Thursday morning brought the world a small bit of gross but totally unsurprising news, when the Associated Press reported that Pyeongchang, South Korea, the city that hosted the Winter Olympics all of seven months ago, may be forced to tear down at least four Olympic venues that are now sitting empty and unused.
The venues ― a speedskating arena, a hockey center, a bobsled track and a ski jump ― cost Gangwon province more than $5 million annually for upkeep, and the provincial government hasn’t been able to get the feds to help pay for it. Meanwhile, the former ski course is now “an abandoned dirt runway, strewn with rocks and unused gondolas,” according to AP, which helpfully noted that prior to the Olympics, it had been home to a rare indigenous forest. (This is a good place to mention that Pyeongchang spent more than $13 billion on the Olympics, including more than $100 million on a centerpiece stadium that it immediately demolished after the games.)
The International Olympic Committee, the organization of grifters and profit-hounds that oversees the games and all of their excesses, is once again feigning ignorance and blaming the hosts. It’s not the IOC’s fault, of course. How could the organization that awarded the Olympics to a remote town in a country with zero historical affinity for winter sports have known it would all go wrong?
If only there had been signs, like the $50 billion price tag for the 2014 Sochi Olympics in Russia, or the incredible cost overruns of the 2016 Summer Games in Rio de Janeiro, a city where a sprawling Olympic park now sits completely empty right next to the poor neighborhood that organizers destroyed because it was in the way, and where the public security regime established ahead of those games has left thousands of people dead.
If only there had been signs, like the modern Olympics’ incredible consistency when it comes to displacing poor residents ― more than 2 million worldwide since 1988, according to studies ― or when it comes to destroying the environment and leaving empty shells of venues that require costly conversions to become useful, in the rare instance that they’re re-used at all.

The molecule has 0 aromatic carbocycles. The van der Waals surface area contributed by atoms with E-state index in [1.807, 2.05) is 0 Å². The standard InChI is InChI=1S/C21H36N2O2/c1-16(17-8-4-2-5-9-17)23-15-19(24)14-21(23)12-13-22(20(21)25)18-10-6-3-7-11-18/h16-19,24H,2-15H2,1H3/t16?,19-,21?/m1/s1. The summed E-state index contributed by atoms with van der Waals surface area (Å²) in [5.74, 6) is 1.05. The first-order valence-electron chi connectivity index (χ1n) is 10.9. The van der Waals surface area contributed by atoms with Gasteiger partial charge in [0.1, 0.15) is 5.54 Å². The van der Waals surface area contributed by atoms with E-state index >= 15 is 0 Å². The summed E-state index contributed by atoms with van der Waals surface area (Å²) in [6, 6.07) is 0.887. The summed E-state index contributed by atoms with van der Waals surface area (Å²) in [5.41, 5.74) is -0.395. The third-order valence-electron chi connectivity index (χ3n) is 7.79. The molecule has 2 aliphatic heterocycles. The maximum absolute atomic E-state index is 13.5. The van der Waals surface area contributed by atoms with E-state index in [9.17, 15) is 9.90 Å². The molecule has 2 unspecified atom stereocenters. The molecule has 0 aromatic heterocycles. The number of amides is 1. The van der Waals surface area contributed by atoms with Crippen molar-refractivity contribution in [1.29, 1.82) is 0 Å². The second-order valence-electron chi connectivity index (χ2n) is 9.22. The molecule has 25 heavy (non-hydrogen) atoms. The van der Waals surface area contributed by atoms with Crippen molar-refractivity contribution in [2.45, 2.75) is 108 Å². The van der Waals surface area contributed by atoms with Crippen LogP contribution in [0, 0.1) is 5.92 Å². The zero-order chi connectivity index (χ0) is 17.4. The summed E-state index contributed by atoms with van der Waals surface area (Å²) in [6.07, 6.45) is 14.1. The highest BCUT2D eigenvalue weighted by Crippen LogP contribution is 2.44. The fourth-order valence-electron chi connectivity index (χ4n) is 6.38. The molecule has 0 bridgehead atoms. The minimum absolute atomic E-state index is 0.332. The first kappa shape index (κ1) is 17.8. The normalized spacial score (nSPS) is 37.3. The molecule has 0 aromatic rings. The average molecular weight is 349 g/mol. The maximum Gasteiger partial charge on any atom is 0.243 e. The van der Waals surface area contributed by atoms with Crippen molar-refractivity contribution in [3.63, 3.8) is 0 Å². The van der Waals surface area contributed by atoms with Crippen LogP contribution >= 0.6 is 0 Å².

If only there had been signs, like the studies showing that the Olympics exceed their initial cost estimates 100 percent of the time, with final expenditures averaging double the originally projected costs, or the games’ undefeated record of driving blatant human rights violations against poor, minority populations.
The IOC knows all of this, of course, and it is all plainly evident to cities and the media and everyone else, too. And yet it keeps happening, because the world is gripped by a cyclical Olympic amnesia and some weird belief that we have to keep doing this.
We don’t, but every two years, the international sports media show up to another one of these events and spend three weeks broadly ignoring the litany of stories that have already detailed the disastrous effects the Olympics have had on city budgets, poor people’s homes, the environment and everything else. Instead, the media cover the games like the party-slash-sporting event they would be in an ideal world.
During the 2016 Rio Games, for instance, a member of an NBC-contracted film crew told me that anyone working for the Olympics’ biggest broadcast partner needed special permission to visit the city’s favela neighborhoods, which faced exploitation and police lockdowns because of the games ― that is, when they weren’t slated for actual destruction. His work station was a pop-up studio on Copacabana Beach, from which the favelas were easily ignored.